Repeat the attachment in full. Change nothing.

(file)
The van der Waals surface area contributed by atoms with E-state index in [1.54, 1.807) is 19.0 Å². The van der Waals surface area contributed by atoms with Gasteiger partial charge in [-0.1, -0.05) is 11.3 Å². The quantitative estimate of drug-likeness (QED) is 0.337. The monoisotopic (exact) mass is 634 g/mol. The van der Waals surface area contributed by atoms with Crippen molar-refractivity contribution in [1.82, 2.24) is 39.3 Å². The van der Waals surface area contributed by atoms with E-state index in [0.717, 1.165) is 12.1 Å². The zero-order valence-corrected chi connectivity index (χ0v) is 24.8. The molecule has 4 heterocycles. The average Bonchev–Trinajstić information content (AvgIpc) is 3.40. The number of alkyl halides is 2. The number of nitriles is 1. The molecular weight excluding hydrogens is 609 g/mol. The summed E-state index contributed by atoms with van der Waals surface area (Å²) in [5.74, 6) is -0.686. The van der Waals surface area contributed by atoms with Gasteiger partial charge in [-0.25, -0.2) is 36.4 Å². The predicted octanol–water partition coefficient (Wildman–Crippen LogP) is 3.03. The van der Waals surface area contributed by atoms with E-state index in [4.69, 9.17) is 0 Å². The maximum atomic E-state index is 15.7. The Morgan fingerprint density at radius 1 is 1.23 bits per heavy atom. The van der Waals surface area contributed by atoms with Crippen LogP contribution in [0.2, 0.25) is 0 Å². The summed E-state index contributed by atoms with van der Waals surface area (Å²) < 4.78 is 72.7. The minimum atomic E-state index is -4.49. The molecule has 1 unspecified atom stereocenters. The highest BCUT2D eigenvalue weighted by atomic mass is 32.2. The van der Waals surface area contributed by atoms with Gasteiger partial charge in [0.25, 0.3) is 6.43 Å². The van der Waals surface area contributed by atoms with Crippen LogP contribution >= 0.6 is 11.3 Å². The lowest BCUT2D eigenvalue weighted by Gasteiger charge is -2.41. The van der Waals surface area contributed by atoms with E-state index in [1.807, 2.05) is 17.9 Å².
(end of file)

The van der Waals surface area contributed by atoms with E-state index in [1.54, 1.807) is 19.0 Å². The van der Waals surface area contributed by atoms with Gasteiger partial charge in [-0.1, -0.05) is 11.3 Å². The quantitative estimate of drug-likeness (QED) is 0.337. The monoisotopic (exact) mass is 634 g/mol. The van der Waals surface area contributed by atoms with Crippen molar-refractivity contribution in [1.82, 2.24) is 39.3 Å². The van der Waals surface area contributed by atoms with E-state index in [0.717, 1.165) is 12.1 Å². The zero-order valence-corrected chi connectivity index (χ0v) is 24.8. The molecule has 4 heterocycles. The average Bonchev–Trinajstić information content (AvgIpc) is 3.40. The number of alkyl halides is 2. The number of nitriles is 1. The molecular weight excluding hydrogens is 609 g/mol. The summed E-state index contributed by atoms with van der Waals surface area (Å²) in [5.74, 6) is -0.686. The van der Waals surface area contributed by atoms with Gasteiger partial charge in [-0.25, -0.2) is 36.4 Å². The predicted octanol–water partition coefficient (Wildman–Crippen LogP) is 3.03. The van der Waals surface area contributed by atoms with E-state index in [4.69, 9.17) is 0 Å². The maximum atomic E-state index is 15.7. The Morgan fingerprint density at radius 1 is 1.23 bits per heavy atom. The van der Waals surface area contributed by atoms with Crippen LogP contribution in [0.2, 0.25) is 0 Å². The summed E-state index contributed by atoms with van der Waals surface area (Å²) < 4.78 is 72.7. The minimum atomic E-state index is -4.49. The molecule has 1 unspecified atom stereocenters. The highest BCUT2D eigenvalue weighted by atomic mass is 32.2. The van der Waals surface area contributed by atoms with Gasteiger partial charge in [0.25, 0.3) is 6.43 Å². The van der Waals surface area contributed by atoms with Crippen LogP contribution >= 0.6 is 11.3 Å². The lowest BCUT2D eigenvalue weighted by Gasteiger charge is -2.41. The van der Waals surface area contributed by atoms with E-state index in [1.807, 2.05) is 17.9 Å².